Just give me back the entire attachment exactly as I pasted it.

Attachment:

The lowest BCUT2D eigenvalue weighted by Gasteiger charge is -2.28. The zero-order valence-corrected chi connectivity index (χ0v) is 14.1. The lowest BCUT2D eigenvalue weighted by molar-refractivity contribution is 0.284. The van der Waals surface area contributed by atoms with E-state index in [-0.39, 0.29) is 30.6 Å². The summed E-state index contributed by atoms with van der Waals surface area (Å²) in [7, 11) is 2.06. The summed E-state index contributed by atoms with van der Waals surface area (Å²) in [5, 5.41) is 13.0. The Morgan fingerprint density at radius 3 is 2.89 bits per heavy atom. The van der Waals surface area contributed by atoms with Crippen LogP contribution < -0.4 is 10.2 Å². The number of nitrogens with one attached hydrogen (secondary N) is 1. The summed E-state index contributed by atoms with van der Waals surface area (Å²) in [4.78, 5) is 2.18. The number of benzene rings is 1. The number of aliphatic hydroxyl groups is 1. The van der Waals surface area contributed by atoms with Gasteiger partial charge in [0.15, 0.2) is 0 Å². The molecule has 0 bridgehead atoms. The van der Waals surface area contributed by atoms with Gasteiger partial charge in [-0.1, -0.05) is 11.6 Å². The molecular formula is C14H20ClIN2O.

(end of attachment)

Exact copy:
The lowest BCUT2D eigenvalue weighted by Gasteiger charge is -2.28. The zero-order valence-corrected chi connectivity index (χ0v) is 14.1. The lowest BCUT2D eigenvalue weighted by molar-refractivity contribution is 0.284. The van der Waals surface area contributed by atoms with E-state index in [-0.39, 0.29) is 30.6 Å². The summed E-state index contributed by atoms with van der Waals surface area (Å²) in [7, 11) is 2.06. The summed E-state index contributed by atoms with van der Waals surface area (Å²) in [5, 5.41) is 13.0. The Morgan fingerprint density at radius 3 is 2.89 bits per heavy atom. The van der Waals surface area contributed by atoms with Crippen LogP contribution < -0.4 is 10.2 Å². The number of nitrogens with one attached hydrogen (secondary N) is 1. The summed E-state index contributed by atoms with van der Waals surface area (Å²) in [4.78, 5) is 2.18. The number of benzene rings is 1. The number of aliphatic hydroxyl groups is 1. The van der Waals surface area contributed by atoms with Gasteiger partial charge in [0.15, 0.2) is 0 Å². The molecule has 0 bridgehead atoms. The van der Waals surface area contributed by atoms with Gasteiger partial charge in [-0.1, -0.05) is 11.6 Å². The molecular formula is C14H20ClIN2O.